Bem (1974) reconceptualized masculinity and femininity as independent and orthogonal constructs that both men and women possess to varying degrees. This perspective was used as a starting point to investigate whether the contributions of gender-typed characteristics can help to account for commonly observed gender differences in wayfinding (the ability to identify one’s current location and successfully navigate to an unseen location in the environment) favoring men. We further divided gender-typed characteristics into cognitive and personality characteristics to assess their separate influence on wayfinding and explored whether gender-typed characteristics predicted self-reported use of masculine wayfinding strategies (i.e., orientation strategies) and self-reported wayfinding competence. Participants were 452 college women and men in a southern U.S. public university. They completed the Gender-Stereotypic Characteristics questionnaire (Diekman and Eagly 2000), a social comparison questionnaire (created by the authors), a wayfinding strategy questionnaire (Lawton 1994), and a wayfinding competence questionnaire (Hegarty et al. 2002). For both men and women, higher masculine cognitive characteristics significantly correlated with greater use of orientation wayfinding strategies typical of men. For men, both higher masculine and feminine cognitive characteristics predicted better overall wayfinding competence whereas for women, only higher masculine cognitive characteristics predicted better overall wayfinding competence. For both men and women, higher feminine personality characteristics predicted poorer wayfinding competence. These results demonstrated the importance of considering cognitive and personality characteristics of masculinity and femininity in explaining individual differences in wayfinding.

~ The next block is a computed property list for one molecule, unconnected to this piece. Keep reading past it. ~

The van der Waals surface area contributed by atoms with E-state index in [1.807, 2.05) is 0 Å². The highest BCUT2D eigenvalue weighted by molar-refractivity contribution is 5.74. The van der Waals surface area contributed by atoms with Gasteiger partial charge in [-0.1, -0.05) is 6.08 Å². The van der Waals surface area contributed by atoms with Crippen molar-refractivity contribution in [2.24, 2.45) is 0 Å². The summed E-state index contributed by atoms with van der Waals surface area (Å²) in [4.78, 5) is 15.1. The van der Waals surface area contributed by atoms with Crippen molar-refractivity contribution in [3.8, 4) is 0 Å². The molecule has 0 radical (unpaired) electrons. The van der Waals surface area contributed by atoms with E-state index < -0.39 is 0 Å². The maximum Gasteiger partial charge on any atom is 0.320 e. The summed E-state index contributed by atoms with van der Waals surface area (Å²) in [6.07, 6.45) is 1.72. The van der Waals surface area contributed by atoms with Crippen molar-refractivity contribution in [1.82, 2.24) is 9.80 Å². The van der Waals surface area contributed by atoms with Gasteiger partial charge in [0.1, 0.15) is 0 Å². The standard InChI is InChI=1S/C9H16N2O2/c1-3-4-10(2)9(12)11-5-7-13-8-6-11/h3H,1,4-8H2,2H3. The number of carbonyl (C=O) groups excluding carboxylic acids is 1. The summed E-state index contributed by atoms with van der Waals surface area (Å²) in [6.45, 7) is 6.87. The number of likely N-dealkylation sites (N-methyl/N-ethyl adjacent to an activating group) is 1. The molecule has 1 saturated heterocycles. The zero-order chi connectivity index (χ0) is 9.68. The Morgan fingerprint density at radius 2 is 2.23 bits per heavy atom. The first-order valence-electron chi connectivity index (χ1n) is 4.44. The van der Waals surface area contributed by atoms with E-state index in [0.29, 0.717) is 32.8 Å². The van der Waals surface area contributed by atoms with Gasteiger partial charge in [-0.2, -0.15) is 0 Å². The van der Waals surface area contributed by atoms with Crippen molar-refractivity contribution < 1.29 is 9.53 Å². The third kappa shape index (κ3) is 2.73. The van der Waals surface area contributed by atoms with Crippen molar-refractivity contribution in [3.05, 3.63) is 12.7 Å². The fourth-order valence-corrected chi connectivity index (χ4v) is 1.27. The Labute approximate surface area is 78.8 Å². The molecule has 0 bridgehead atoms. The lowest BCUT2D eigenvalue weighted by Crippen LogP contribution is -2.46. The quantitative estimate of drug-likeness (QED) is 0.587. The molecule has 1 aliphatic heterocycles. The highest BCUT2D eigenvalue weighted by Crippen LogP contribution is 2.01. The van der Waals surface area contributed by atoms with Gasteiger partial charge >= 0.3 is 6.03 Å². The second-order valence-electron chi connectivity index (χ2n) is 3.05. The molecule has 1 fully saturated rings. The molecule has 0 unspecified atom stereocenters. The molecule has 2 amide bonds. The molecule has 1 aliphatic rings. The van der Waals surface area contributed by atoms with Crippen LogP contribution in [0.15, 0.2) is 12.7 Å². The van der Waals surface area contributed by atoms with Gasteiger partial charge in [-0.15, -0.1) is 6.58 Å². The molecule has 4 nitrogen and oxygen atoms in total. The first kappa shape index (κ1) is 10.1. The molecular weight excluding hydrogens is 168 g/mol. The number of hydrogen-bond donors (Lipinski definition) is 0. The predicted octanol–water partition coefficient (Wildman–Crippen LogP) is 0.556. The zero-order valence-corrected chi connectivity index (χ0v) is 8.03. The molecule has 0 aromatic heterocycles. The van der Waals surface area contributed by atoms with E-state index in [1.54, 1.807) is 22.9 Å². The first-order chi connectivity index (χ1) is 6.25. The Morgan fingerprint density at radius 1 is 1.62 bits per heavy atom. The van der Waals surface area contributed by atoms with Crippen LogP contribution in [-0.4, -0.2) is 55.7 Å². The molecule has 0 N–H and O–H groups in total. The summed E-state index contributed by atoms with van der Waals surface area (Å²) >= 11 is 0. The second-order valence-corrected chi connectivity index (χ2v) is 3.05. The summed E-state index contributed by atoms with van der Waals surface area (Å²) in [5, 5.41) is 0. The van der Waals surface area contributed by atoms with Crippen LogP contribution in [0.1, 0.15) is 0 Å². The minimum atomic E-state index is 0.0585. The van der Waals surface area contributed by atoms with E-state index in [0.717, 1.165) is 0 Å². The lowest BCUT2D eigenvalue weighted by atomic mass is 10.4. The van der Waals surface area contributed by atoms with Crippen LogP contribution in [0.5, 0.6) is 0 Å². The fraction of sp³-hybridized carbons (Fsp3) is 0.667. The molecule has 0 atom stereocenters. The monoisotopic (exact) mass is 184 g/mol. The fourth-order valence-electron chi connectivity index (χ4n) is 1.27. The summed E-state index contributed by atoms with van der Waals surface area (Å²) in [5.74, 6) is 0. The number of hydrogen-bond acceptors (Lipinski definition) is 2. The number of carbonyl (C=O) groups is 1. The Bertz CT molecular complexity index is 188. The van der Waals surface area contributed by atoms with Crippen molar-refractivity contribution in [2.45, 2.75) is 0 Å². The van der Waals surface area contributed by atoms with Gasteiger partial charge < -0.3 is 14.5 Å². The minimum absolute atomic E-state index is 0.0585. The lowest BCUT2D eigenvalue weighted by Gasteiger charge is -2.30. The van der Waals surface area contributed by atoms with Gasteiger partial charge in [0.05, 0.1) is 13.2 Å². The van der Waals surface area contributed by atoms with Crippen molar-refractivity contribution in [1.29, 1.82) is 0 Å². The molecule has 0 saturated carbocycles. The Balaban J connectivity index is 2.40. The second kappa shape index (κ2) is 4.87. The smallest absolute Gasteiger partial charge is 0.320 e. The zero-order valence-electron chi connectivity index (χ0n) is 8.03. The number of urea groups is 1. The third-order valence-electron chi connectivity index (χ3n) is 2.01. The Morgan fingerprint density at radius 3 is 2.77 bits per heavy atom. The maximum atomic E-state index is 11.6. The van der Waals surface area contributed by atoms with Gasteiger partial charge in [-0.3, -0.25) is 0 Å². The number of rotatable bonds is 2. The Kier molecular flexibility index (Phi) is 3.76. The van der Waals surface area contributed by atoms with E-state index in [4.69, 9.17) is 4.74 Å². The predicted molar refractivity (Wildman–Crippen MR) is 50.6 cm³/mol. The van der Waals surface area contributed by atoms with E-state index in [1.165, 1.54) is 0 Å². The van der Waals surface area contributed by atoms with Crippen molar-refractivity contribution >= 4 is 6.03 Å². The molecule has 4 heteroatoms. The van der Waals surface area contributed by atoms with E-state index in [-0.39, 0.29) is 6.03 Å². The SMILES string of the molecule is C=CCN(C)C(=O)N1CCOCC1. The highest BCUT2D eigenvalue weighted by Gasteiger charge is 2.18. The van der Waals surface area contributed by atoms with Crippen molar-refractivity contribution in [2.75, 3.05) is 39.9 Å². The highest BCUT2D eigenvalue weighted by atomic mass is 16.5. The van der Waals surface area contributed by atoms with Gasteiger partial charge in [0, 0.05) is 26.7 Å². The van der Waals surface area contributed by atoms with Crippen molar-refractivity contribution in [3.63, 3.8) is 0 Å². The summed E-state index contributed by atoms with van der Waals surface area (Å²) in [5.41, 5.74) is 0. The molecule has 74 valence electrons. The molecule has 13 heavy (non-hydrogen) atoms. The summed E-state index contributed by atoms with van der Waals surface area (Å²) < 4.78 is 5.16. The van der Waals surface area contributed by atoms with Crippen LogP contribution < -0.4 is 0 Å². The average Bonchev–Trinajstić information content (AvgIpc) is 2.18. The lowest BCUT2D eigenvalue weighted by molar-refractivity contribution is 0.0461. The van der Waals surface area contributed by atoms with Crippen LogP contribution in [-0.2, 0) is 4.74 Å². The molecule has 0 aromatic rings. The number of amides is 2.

- Orientation strategy